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802.11ac Receiver Minimum Input Sensitivity Test

This example shows how to measure the receiver minimum input sensitivity as specified in Section of the IEEE Std 802.11™-2020 standard [ 1 ].


The receiver minimum sensitivity test ensures a device under test (DUT) receives data with a defined maximum packet error rate (PER) of 10% at a defined minimum signal power. The minimum signal power depends on the channel bandwidth and modulation and coding scheme (MCS) as specified in Table 21-25 of IEEE Std 802.11™-2020 [ 1 ]:

When the test is performed with hardware, each input antenna port on the DUT is connected through a cable to a single output antenna port of a transmitter. To perform the test, specify these parameters for the test waveform:

  • Number of spatial streams - equal to the number of transmit antennas

  • PSDU length, in bytes - 4096

  • Space-time block coding (STBC) - disabled

  • Guard interval, in nanoseconds - 800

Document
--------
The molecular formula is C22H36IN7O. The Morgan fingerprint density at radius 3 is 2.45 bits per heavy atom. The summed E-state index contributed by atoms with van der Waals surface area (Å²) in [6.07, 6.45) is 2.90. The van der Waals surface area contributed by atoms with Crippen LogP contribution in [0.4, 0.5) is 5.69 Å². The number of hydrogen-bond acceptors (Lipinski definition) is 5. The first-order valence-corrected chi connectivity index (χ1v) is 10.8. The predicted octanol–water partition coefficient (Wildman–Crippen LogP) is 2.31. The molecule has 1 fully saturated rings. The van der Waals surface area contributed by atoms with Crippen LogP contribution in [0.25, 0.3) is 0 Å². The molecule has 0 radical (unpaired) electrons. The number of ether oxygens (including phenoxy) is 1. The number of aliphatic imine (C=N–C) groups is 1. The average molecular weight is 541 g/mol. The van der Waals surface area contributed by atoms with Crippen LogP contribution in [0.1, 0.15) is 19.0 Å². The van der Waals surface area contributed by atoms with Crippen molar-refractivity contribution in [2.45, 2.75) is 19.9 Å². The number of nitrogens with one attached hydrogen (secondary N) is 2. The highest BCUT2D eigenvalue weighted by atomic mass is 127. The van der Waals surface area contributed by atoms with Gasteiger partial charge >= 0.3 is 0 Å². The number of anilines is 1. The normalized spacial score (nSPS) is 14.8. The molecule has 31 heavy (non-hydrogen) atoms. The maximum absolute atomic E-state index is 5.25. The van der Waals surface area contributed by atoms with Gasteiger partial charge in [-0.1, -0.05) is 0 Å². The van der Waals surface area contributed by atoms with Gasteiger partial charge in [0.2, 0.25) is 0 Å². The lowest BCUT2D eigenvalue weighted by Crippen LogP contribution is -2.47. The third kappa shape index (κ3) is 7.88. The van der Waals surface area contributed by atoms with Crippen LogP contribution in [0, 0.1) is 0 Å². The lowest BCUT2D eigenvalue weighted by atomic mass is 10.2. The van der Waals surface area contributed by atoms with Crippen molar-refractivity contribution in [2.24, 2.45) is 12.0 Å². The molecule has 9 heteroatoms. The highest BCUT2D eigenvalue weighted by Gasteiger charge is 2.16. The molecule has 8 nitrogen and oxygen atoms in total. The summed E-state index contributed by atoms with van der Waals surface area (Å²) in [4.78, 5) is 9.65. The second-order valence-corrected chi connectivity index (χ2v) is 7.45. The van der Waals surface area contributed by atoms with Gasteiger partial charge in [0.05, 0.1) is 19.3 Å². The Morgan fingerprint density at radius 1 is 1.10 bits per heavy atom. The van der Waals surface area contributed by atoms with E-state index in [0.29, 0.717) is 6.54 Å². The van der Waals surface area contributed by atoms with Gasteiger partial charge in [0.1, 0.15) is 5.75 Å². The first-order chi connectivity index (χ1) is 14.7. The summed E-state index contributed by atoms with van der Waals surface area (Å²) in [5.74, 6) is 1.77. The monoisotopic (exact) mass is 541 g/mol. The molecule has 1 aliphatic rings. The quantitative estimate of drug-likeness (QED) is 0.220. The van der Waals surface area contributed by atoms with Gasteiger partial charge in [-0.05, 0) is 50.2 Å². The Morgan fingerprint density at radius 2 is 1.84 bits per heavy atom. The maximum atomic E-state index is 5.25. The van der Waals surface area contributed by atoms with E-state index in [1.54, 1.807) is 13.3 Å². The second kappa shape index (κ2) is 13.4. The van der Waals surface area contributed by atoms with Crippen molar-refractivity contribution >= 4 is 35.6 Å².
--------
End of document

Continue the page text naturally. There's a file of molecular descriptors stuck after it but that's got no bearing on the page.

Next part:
• Channel coding - binary convolutional coding (BCC)

This example shows how to simulate the test by using WLAN Toolbox™. VHT packets stimulate a receiver at a range of input levels below the minimum sensitivity level. The example then measures the packet error rate for each sensitivity level.

The example simulates the test by performing these steps over a range of sensitivity levels:

  • Generate and scale packets to the desired signal level

  • Add white Gaussian noise is to create a noise floor at the receiver

  • Demodulate the noisy packets to recover PSDUs.

  • Compare recovered PSDUs to those transmitted to determine the number of packet errors and hence the packet error rate.

Automatic gain control (AGC), packet detection, timing synchronization, carrier frequency offset correction, noise estimation and phase tracking are performed by the example receiver. This diagram demonstrates processing for each packet:

Test Parameters

Configure a transmission for the test by using a VHT configuration object. This example measures the minimum sensitivity for a 160 MHz transmission with 64-QAM rate 5/6 modulation and coding. The simulated DUT has 2 receive antennas. Test different configurations by changing these parameters.

cfgVHT = wlanVHTConfig;             % Create VHT transmission configuration
cfgVHT.ChannelBandwidth = 'CBW160'; % Bandwidth
cfgVHT.MCS = 7;                     % 64-QAM, rate 5/6
NumReceiveAntennas = 2;             % Number of receive antennas

The test requires these fixed transmission parameters.